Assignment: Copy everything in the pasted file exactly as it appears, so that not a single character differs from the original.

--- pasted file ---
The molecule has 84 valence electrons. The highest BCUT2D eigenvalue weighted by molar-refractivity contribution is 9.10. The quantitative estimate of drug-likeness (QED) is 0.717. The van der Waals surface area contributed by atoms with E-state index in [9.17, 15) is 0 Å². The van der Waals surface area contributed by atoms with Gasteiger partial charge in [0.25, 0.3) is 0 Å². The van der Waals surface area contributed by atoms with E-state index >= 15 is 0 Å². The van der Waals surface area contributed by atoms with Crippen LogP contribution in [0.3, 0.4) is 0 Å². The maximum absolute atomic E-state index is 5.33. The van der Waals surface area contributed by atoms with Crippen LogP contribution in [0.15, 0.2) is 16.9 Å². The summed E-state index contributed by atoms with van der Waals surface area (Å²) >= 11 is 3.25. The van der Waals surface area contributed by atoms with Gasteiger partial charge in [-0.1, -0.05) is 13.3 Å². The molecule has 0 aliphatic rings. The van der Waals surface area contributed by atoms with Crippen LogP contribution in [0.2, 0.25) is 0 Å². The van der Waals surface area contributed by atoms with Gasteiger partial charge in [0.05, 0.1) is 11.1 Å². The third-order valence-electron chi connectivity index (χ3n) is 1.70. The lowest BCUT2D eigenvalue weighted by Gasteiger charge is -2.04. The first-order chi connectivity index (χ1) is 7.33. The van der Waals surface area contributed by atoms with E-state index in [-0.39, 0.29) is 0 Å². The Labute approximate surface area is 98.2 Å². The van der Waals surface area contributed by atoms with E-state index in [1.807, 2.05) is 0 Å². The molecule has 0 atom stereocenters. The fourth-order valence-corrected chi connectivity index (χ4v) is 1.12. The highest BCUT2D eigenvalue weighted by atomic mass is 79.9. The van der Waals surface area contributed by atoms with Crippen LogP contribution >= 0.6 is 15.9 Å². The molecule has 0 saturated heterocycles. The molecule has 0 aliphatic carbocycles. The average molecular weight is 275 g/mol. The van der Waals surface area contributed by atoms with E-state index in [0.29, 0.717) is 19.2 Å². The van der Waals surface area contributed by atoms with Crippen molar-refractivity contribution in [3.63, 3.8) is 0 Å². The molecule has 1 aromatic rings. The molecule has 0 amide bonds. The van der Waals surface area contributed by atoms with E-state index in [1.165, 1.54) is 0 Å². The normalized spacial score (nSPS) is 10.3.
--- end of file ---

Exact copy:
The molecule has 84 valence electrons. The highest BCUT2D eigenvalue weighted by molar-refractivity contribution is 9.10. The quantitative estimate of drug-likeness (QED) is 0.717. The van der Waals surface area contributed by atoms with E-state index in [9.17, 15) is 0 Å². The van der Waals surface area contributed by atoms with Gasteiger partial charge in [0.25, 0.3) is 0 Å². The van der Waals surface area contributed by atoms with E-state index >= 15 is 0 Å². The van der Waals surface area contributed by atoms with Crippen LogP contribution in [0.3, 0.4) is 0 Å². The maximum absolute atomic E-state index is 5.33. The van der Waals surface area contributed by atoms with Crippen LogP contribution in [0.15, 0.2) is 16.9 Å². The summed E-state index contributed by atoms with van der Waals surface area (Å²) >= 11 is 3.25. The van der Waals surface area contributed by atoms with Gasteiger partial charge in [-0.1, -0.05) is 13.3 Å². The molecule has 0 aliphatic rings. The van der Waals surface area contributed by atoms with Crippen LogP contribution in [0.2, 0.25) is 0 Å². The van der Waals surface area contributed by atoms with Gasteiger partial charge in [0.05, 0.1) is 11.1 Å². The third-order valence-electron chi connectivity index (χ3n) is 1.70. The lowest BCUT2D eigenvalue weighted by Gasteiger charge is -2.04. The first-order chi connectivity index (χ1) is 7.33. The van der Waals surface area contributed by atoms with E-state index in [-0.39, 0.29) is 0 Å². The Labute approximate surface area is 98.2 Å². The van der Waals surface area contributed by atoms with E-state index in [1.807, 2.05) is 0 Å². The molecule has 0 atom stereocenters. The fourth-order valence-corrected chi connectivity index (χ4v) is 1.12. The highest BCUT2D eigenvalue weighted by atomic mass is 79.9. The van der Waals surface area contributed by atoms with Crippen LogP contribution >= 0.6 is 15.9 Å². The molecule has 0 saturated heterocycles. The molecule has 0 aliphatic carbocycles. The average molecular weight is 275 g/mol. The van der Waals surface area contributed by atoms with E-state index in [0.29, 0.717) is 19.2 Å². The van der Waals surface area contributed by atoms with Crippen molar-refractivity contribution in [3.63, 3.8) is 0 Å². The molecule has 1 aromatic rings. The molecule has 0 amide bonds. The van der Waals surface area contributed by atoms with E-state index in [1.165, 1.54) is 0 Å². The normalized spacial score (nSPS) is 10.3.